• Python-based applications, although still not vastly popular in the larger market of CMSs, have several inherent advantages. For instance, Python's Unicode capabilities make its derived products particularly popular in continental Europe and Asia (as compared to those based on PHP).

Scalability and flexibility

    • Points for Python
    • Applications built on Django (the Python framework) offer high artificial intelligence and machine learning capabilities, which leads to relatively high scalability and easy adaption to evolving trends. 
    • Django constitutes a series of wired-up and ready-to-go components that are decoupled, which allows for unplugging and replacement when the demands of a given project change. 
    • Issues with PHP
    • PHP is less open to new trends and growing demands; it is far less flexible with massive projects and offers limited scalability in comparison.

PHP vs. Python: Speed

    • Points for PHP
    • PHP 7.x is extremely fast, almost 3x faster than a typical Python-based program. However, previous iterations of language are much slower.

Environments of operation

    • Points for PHP
    • PHP is hugely popular on the server-side of the web, because of its pioneering position in the web server development technologies. Most web hosting servers have PHP installed.
    • PHP runs on diverse platforms such as Windows, Unix, Linux, Solaris or Mac OS X.
    • Issues with Python
    • Python’s interpreted nature allows delivering applications through different platforms, which makes Python a language suitable for general development. However, it pales slightly in comparison to PHP as it is compatible only with operating systems supporting high-level languages.
    • It also doesn’t support mobile development.

Python vs. PHP: Cost

    • Points for PHP
    • Because of the high supply of experienced PHP developers and greater number of resources available, programmers using PHP tend to have lower remuneration rates. 
    • PHP also has cheaper hosting options available, which means its overall development and maintenance costs can be lower than those of a Python-based project. 
    • Points for Python
    • Because of greater flexibility and scalability of Python projects, although they have higher initial costs, they can be adapted with less person-hours.


    • Points for PHP
    • If you want to cater to web-based clients, most of them will be accustomed to working with PHP. Amongst biggest PHP-based engines of platforms are: Wordpress, Facebook, Flickr, Slack, 9gag, Typeform, MIT, Wikipedia or Lyft.
    • What’s more, PHP is used by over 43,000 other companies, according to Stackshare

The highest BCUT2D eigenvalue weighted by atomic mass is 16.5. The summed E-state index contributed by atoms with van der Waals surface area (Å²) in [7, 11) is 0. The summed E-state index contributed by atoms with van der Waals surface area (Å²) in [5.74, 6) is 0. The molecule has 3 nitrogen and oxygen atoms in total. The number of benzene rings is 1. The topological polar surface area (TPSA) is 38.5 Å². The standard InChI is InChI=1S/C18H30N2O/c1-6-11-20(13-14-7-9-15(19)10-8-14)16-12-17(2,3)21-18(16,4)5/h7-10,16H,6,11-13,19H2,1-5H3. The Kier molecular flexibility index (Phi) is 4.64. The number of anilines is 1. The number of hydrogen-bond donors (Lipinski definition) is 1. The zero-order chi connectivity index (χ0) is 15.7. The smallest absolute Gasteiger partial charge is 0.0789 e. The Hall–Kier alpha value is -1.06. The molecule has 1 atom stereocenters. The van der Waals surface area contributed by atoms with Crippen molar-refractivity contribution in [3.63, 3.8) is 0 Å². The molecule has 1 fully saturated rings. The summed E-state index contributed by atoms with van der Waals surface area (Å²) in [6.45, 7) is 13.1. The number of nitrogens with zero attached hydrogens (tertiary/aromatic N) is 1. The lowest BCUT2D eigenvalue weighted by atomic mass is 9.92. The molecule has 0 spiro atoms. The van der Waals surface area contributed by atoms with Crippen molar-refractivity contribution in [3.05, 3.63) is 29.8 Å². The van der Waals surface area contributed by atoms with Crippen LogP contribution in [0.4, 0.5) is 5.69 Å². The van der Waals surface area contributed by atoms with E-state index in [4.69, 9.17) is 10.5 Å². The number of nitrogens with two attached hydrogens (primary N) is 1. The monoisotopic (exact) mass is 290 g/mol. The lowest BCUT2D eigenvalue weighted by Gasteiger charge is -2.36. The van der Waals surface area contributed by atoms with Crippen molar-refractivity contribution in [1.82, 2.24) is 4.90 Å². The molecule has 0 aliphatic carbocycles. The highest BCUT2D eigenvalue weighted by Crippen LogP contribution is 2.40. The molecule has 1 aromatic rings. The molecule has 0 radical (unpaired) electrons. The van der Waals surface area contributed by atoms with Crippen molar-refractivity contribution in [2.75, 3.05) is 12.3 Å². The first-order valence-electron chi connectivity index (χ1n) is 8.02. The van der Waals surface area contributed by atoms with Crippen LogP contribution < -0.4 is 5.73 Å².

• Points for Python
    • Although only around 6,800 companies reportedly use Python in their tech stacks, these include huge players such as Google, Uber, or Pinterest.

Python vs. PHP from developer perspective 

Developers focus on different features when looking for a language to learn and develop in

  • Entry point and learning curve

    • Points for Python
    • Python has a relatively low entry point and it is easy to grasp the basics of writing code in Python.
    • Points for PHP
    • It is relatively easy to get started with PHP, especially for simple web projects. 
    • Issues with PHP
    • Because it was not originally meant as a general-purpose language, it is more difficult to write complex code with it.
  • Debugging

    • Points for Python
    • Python’s debugger surpasses PHP debugging package (XDebug) in terms of usability, as it requires less tools. It’s well-documented and very easy to use, saving person-hours, and in turn lowering costs.
  • Database connectivity

    • Points for PHP
    • PHP has over 20 databases available, and is compatible with Oracle, MySQL amongst them. 
    • Issues with Python
    • Python doesn’t support database connectivity as well as PHP.
  • Security

    • Points for Python
    • Python is popular with cybersecurity professionals for backend development. Reportedly, CIA, US Department of Education, US Department of the Navy, and US National Institute of Standards and Technology (NIST) all use Python as their backend language. 
    • What’s more, Django comes with built-in security features.
    • Issues with PHP
    • PHP has had a bad track record with security, and is considered somewhat vulnerable. However, thanks to huge community support, many security issues are being resolved rapidly.
  • Community support

Because both Python and PHP are open-source, they boast huge and very active communities which contribute to the languages themselves constantly and offer support for newcomers and experienced users alike. PHP has a famously big community which adds greatly to the language; some critics have argued that it’s too large. Python’s community is constantly growing and seems to be more diverse in terms of background (in coding as well).

Python vs. PHP: summary

Apart from versatility (where Python truly is a general purpose programming language and PHP a web “lingua franca”), the main difference between PHP and Python may be their long-run potential. PHP is quite clearly becoming a legacy language, whose users will mainly maintain the existing systems. Python on the other hand is booming, and if this trend continues, will become a better tool for developing new applications (for the web as well) than its competitor. As far as comparing PHP with Python in terms of usability, if the project is relatively simple, web-based, and associated code is already in PHP, it may be worth sticking to the web development classic whose 7th version is superbly fast. However, if your project is more complex, potentially innovative and requires reliable, secure and clear code, Python is a clear favourite. 

Python vs. PHP: differences and uses

Good forStatistics, analyticsLow budget projectsTight deadline projectsMachine learningfintechWeb development. By estimates used by over 70% of websites and works great with “traditional” web features: content, social platforms, blogs;Anything that requires compatibility with Apaches, IIS servers;Maintaining legacy software;
Bad for Data processing—it is not designed to perform well in highly specialized apps for data processingMobile developmentRobust programsPretty much anything that is not web-based

Python vs Other Programming Languages

PHP in numbers

Statistics of PHP programming language based on TIOBE index, Stackoverflow Developer Survey 2020 and The State of Developer Ecosystem 2020 by Jetbrains.

  • Number9 in TIOBE index
  • Used by25,8%Developers
  • Loved by37,3%Developers
  • Primary language15%Developers
  • Want to learn3,5% Developers